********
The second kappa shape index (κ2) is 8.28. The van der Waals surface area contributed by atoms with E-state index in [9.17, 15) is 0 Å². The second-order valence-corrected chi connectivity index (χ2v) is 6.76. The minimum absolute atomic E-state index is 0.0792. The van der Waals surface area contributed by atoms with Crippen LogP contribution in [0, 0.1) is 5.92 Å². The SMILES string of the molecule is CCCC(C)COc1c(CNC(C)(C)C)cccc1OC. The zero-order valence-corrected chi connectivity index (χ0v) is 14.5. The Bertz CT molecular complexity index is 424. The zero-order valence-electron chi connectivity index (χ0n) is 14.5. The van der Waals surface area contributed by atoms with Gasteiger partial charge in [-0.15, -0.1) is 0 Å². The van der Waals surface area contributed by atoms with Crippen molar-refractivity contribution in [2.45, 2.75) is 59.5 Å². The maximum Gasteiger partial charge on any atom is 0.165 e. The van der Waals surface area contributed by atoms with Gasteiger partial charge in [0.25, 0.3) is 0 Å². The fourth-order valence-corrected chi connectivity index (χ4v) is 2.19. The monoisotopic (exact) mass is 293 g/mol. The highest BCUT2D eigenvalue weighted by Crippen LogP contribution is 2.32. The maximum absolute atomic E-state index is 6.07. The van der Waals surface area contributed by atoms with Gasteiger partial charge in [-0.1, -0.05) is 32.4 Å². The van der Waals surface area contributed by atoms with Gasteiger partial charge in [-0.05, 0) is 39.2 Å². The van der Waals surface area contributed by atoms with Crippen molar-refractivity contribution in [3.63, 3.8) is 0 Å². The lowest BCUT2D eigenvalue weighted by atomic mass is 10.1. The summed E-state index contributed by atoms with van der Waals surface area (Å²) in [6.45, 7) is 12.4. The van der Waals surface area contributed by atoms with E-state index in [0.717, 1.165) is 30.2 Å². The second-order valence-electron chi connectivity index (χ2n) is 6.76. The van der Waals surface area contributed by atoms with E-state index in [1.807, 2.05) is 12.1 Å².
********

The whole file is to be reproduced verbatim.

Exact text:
The second kappa shape index (κ2) is 8.28. The van der Waals surface area contributed by atoms with E-state index in [9.17, 15) is 0 Å². The second-order valence-corrected chi connectivity index (χ2v) is 6.76. The minimum absolute atomic E-state index is 0.0792. The van der Waals surface area contributed by atoms with Crippen LogP contribution in [0, 0.1) is 5.92 Å². The SMILES string of the molecule is CCCC(C)COc1c(CNC(C)(C)C)cccc1OC. The zero-order valence-corrected chi connectivity index (χ0v) is 14.5. The Bertz CT molecular complexity index is 424. The zero-order valence-electron chi connectivity index (χ0n) is 14.5. The van der Waals surface area contributed by atoms with Gasteiger partial charge in [-0.15, -0.1) is 0 Å². The van der Waals surface area contributed by atoms with Crippen molar-refractivity contribution in [2.45, 2.75) is 59.5 Å². The maximum Gasteiger partial charge on any atom is 0.165 e. The van der Waals surface area contributed by atoms with Gasteiger partial charge in [0.25, 0.3) is 0 Å². The fourth-order valence-corrected chi connectivity index (χ4v) is 2.19. The monoisotopic (exact) mass is 293 g/mol. The highest BCUT2D eigenvalue weighted by Crippen LogP contribution is 2.32. The maximum absolute atomic E-state index is 6.07. The van der Waals surface area contributed by atoms with Gasteiger partial charge in [-0.1, -0.05) is 32.4 Å². The van der Waals surface area contributed by atoms with Gasteiger partial charge in [-0.05, 0) is 39.2 Å². The van der Waals surface area contributed by atoms with Crippen molar-refractivity contribution in [3.63, 3.8) is 0 Å². The lowest BCUT2D eigenvalue weighted by atomic mass is 10.1. The summed E-state index contributed by atoms with van der Waals surface area (Å²) in [6.45, 7) is 12.4. The van der Waals surface area contributed by atoms with E-state index in [0.717, 1.165) is 30.2 Å². The second-order valence-electron chi connectivity index (χ2n) is 6.76. The van der Waals surface area contributed by atoms with E-state index in [1.807, 2.05) is 12.1 Å².